Thomas Jefferson Papers
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From Thomas Jefferson to Arthur S. Brockenbrough, 2 July 1819

Monticello July 2. 19.

Dear Sir

Our two Italian Sculptors arrived at Charlottesville the evening before last and we have to make immediate provision to reimburse to mr Hollins of Baltimore the sums he has been called on for on their arrival. mr Appleton found it necessary to advance to each of them 200.D. a piece to prepare for their voyage and to leave some provision for their families, at a loss of exchange too of 10. p. cent. he drew also in favor of Capt Concklin for their passages 140.D. each, and mr Hollins furnished money for some necessaries there and the expences of their journey, so that the whole sum to be paid him amounts to 840.D. for which sum I inclose you mr Garret’s draught on the President &c of the literary fund, the proceeds of which should be remitted to mr Hollins without any delay, as he is one of those who has suffered by the difficulties of the times, and mentions that his situation does not permit him to be in advance. the mode of remittance at present I understand to be very embarrassing. for this operation I propose that you should advise with mr W. C. Nicholas. my hope is that on your deposit of the order or the money in the bank of which he is President, they will give you a check on the br. bk of the US. at Baltimore, or some other there, in favor of mr Hollins. in this or any other way you can however be so good as to effect the remittance immediately. that being done I think your presence here immediately is indispensably necessary. these men are to be lodged, boarded & set to work. this requires the Quarriers to get to work for raising the stone, common stone cutters to prepare the blocks and other arrangements to get them under way. the Philadelphia workmen will need your presence also for a short time to set them to work, point out the place for their brickyard and other particulars better known to you than myself. in the present unsettled state of things I cannot think of leaving the place for Bedford until your arrival here, and the delay is very distressing to me. I must therefore beseech you the moment the remittance to mr Hollins is effected, to come hither without delay, to discharge me and set every body to work, which I think can be quickly done, and you be at liberty to return. I count on being able to depart myself within 24. hours after your arrival here.   in anxious expectation therefore of seeing you I salute you with esteem and respect.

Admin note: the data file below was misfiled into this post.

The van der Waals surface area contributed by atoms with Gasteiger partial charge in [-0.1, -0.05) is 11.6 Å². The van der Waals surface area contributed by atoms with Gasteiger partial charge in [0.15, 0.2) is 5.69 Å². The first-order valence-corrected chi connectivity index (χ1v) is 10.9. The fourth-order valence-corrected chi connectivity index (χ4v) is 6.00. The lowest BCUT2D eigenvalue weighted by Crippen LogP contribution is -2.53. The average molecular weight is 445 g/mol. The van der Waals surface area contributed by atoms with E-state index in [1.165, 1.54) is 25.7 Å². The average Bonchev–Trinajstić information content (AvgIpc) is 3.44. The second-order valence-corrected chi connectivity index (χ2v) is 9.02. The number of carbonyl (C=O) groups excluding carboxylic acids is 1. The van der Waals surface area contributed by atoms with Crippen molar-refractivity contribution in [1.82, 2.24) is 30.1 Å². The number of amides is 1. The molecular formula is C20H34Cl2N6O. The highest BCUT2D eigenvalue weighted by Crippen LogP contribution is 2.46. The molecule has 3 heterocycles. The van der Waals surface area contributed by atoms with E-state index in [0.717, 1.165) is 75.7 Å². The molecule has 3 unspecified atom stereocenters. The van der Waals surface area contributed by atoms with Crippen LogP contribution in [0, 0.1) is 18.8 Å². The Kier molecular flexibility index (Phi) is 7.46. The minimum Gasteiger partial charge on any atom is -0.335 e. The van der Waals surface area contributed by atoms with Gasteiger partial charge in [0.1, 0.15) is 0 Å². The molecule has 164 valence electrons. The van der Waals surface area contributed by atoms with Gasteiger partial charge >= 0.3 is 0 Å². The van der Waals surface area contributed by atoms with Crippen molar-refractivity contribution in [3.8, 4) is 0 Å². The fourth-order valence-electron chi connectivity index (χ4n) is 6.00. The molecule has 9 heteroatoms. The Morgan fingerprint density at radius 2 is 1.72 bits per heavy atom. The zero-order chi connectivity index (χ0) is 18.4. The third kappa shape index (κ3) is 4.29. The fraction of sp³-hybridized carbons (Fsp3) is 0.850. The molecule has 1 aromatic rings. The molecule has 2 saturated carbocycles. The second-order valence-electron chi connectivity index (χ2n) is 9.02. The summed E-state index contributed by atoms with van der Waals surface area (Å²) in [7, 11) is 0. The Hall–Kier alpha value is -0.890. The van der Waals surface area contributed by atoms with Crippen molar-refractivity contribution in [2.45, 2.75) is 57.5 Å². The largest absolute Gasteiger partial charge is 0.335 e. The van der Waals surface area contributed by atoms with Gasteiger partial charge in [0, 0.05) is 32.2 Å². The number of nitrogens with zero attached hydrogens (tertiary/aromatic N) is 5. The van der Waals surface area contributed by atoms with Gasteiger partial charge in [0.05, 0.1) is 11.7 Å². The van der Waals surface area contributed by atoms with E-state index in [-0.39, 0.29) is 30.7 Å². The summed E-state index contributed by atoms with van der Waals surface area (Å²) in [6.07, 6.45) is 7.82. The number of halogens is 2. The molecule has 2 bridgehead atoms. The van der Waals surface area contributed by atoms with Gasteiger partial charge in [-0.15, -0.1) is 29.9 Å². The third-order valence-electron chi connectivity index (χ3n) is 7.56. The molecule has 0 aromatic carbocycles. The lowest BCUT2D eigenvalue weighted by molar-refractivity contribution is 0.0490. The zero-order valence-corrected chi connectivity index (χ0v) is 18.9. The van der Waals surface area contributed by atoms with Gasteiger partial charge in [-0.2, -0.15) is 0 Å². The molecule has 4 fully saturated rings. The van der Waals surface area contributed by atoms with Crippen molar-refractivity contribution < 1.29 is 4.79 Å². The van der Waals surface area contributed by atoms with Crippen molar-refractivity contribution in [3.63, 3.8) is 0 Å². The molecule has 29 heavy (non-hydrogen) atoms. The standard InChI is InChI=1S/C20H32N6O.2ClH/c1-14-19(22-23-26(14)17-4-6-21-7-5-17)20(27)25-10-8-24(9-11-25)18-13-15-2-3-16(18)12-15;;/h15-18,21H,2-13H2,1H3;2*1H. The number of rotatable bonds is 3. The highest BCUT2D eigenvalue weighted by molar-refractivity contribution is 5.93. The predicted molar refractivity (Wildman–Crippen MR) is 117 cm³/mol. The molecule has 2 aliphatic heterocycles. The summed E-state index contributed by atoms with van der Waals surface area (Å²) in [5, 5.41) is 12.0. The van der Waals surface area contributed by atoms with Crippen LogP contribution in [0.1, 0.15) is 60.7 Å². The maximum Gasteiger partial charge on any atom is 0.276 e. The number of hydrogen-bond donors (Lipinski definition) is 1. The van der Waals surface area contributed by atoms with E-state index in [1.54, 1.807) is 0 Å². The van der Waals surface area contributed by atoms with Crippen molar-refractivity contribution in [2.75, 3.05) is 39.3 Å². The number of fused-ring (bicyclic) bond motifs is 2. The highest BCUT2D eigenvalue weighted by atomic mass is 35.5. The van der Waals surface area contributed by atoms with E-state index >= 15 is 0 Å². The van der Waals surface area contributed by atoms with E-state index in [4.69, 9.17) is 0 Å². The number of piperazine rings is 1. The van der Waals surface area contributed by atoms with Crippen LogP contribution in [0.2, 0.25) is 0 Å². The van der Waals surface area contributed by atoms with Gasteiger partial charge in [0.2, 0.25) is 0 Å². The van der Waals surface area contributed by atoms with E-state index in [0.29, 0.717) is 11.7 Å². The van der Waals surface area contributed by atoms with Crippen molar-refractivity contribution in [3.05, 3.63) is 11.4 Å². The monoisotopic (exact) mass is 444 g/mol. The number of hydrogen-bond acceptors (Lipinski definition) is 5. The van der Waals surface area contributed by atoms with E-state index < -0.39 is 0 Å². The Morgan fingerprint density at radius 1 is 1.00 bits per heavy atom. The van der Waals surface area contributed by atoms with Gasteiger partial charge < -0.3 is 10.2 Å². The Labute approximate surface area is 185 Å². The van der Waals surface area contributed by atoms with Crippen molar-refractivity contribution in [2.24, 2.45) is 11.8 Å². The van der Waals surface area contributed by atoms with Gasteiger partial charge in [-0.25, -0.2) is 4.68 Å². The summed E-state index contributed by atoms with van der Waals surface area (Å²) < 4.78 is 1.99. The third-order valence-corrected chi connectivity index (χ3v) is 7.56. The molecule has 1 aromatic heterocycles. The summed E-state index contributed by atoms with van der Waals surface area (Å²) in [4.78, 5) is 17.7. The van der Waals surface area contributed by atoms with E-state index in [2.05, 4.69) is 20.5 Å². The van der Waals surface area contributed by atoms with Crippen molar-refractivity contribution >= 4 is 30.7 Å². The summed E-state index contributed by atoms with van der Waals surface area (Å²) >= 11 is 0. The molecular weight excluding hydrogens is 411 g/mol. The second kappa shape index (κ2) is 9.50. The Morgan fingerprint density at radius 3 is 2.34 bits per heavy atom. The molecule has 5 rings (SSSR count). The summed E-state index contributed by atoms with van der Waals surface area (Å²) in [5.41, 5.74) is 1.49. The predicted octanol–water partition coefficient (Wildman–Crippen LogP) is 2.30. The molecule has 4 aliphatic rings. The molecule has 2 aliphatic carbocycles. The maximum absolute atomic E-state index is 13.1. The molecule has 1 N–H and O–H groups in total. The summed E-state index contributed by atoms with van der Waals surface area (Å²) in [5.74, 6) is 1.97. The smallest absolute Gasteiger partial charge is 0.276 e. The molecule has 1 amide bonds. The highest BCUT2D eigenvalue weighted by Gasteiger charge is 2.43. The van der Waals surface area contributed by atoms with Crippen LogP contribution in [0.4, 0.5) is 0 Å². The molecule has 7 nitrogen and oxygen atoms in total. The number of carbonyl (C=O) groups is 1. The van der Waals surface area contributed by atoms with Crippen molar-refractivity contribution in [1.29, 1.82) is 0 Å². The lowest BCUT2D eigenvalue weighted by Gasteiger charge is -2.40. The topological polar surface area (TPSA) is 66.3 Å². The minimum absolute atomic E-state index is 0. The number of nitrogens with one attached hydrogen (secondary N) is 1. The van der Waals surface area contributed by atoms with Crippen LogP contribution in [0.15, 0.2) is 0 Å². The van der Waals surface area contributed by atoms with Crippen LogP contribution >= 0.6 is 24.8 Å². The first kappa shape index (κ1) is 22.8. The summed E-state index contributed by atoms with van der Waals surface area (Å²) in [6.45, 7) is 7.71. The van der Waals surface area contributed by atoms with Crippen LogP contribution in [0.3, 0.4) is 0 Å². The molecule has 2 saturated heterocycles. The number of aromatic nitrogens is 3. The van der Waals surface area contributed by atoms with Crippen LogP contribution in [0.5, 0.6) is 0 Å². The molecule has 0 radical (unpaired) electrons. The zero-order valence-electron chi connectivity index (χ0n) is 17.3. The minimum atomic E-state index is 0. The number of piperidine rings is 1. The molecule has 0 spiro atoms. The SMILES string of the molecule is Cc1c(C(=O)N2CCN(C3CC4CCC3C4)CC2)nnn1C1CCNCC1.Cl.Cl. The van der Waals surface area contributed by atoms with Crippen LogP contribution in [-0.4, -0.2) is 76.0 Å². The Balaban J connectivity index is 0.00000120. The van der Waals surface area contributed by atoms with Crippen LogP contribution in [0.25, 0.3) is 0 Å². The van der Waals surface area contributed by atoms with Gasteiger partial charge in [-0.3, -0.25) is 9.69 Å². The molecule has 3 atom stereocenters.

Th: Jefferson

ViU: Thomas Jefferson Papers (Proctor’s Papers).

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